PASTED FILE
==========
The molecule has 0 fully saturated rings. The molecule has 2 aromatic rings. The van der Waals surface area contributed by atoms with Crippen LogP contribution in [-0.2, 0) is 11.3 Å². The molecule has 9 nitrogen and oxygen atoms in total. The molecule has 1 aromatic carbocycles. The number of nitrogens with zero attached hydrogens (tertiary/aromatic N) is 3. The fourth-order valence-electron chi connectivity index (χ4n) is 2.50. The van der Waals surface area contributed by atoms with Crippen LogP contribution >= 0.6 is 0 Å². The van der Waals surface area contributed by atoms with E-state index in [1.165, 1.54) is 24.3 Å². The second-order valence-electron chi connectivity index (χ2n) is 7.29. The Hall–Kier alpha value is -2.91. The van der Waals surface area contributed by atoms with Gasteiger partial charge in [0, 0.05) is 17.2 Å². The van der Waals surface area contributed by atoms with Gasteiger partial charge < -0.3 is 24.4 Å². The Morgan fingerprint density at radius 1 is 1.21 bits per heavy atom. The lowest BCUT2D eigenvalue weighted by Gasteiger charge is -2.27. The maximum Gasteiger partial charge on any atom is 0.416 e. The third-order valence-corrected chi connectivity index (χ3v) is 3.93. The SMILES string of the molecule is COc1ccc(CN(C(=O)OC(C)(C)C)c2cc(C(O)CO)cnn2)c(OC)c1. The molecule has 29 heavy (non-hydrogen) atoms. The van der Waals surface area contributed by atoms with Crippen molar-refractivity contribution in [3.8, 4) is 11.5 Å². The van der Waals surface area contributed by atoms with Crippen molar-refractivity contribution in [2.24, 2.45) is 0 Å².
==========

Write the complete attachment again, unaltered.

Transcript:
The molecule has 0 fully saturated rings. The molecule has 2 aromatic rings. The van der Waals surface area contributed by atoms with Crippen LogP contribution in [-0.2, 0) is 11.3 Å². The molecule has 9 nitrogen and oxygen atoms in total. The molecule has 1 aromatic carbocycles. The number of nitrogens with zero attached hydrogens (tertiary/aromatic N) is 3. The fourth-order valence-electron chi connectivity index (χ4n) is 2.50. The van der Waals surface area contributed by atoms with Crippen LogP contribution >= 0.6 is 0 Å². The van der Waals surface area contributed by atoms with E-state index in [1.165, 1.54) is 24.3 Å². The second-order valence-electron chi connectivity index (χ2n) is 7.29. The Hall–Kier alpha value is -2.91. The van der Waals surface area contributed by atoms with Gasteiger partial charge in [0, 0.05) is 17.2 Å². The van der Waals surface area contributed by atoms with Gasteiger partial charge < -0.3 is 24.4 Å². The Morgan fingerprint density at radius 1 is 1.21 bits per heavy atom. The lowest BCUT2D eigenvalue weighted by Gasteiger charge is -2.27. The maximum Gasteiger partial charge on any atom is 0.416 e. The third-order valence-corrected chi connectivity index (χ3v) is 3.93. The SMILES string of the molecule is COc1ccc(CN(C(=O)OC(C)(C)C)c2cc(C(O)CO)cnn2)c(OC)c1. The molecule has 29 heavy (non-hydrogen) atoms. The van der Waals surface area contributed by atoms with Crippen molar-refractivity contribution in [3.8, 4) is 11.5 Å². The van der Waals surface area contributed by atoms with Crippen molar-refractivity contribution in [2.24, 2.45) is 0 Å².